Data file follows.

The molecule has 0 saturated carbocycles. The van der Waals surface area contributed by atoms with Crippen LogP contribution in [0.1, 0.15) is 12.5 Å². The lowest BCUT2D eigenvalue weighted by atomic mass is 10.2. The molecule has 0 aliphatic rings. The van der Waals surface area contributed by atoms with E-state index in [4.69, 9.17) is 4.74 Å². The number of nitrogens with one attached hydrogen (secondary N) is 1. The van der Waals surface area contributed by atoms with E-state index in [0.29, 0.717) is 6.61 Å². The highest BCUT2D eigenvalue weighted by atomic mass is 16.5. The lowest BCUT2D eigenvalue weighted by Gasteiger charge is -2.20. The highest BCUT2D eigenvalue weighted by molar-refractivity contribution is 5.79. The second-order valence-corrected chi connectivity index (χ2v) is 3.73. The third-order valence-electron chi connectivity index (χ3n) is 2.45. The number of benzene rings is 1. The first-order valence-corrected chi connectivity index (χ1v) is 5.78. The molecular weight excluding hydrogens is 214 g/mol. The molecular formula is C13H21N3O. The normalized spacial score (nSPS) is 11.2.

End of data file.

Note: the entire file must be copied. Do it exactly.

The molecule has 0 saturated carbocycles. The van der Waals surface area contributed by atoms with Crippen LogP contribution in [0.1, 0.15) is 12.5 Å². The lowest BCUT2D eigenvalue weighted by atomic mass is 10.2. The molecule has 0 aliphatic rings. The van der Waals surface area contributed by atoms with E-state index in [4.69, 9.17) is 4.74 Å². The number of nitrogens with one attached hydrogen (secondary N) is 1. The van der Waals surface area contributed by atoms with E-state index in [0.29, 0.717) is 6.61 Å². The highest BCUT2D eigenvalue weighted by atomic mass is 16.5. The lowest BCUT2D eigenvalue weighted by Gasteiger charge is -2.20. The highest BCUT2D eigenvalue weighted by molar-refractivity contribution is 5.79. The second-order valence-corrected chi connectivity index (χ2v) is 3.73. The third-order valence-electron chi connectivity index (χ3n) is 2.45. The number of benzene rings is 1. The first-order valence-corrected chi connectivity index (χ1v) is 5.78. The molecular weight excluding hydrogens is 214 g/mol. The molecular formula is C13H21N3O. The normalized spacial score (nSPS) is 11.2.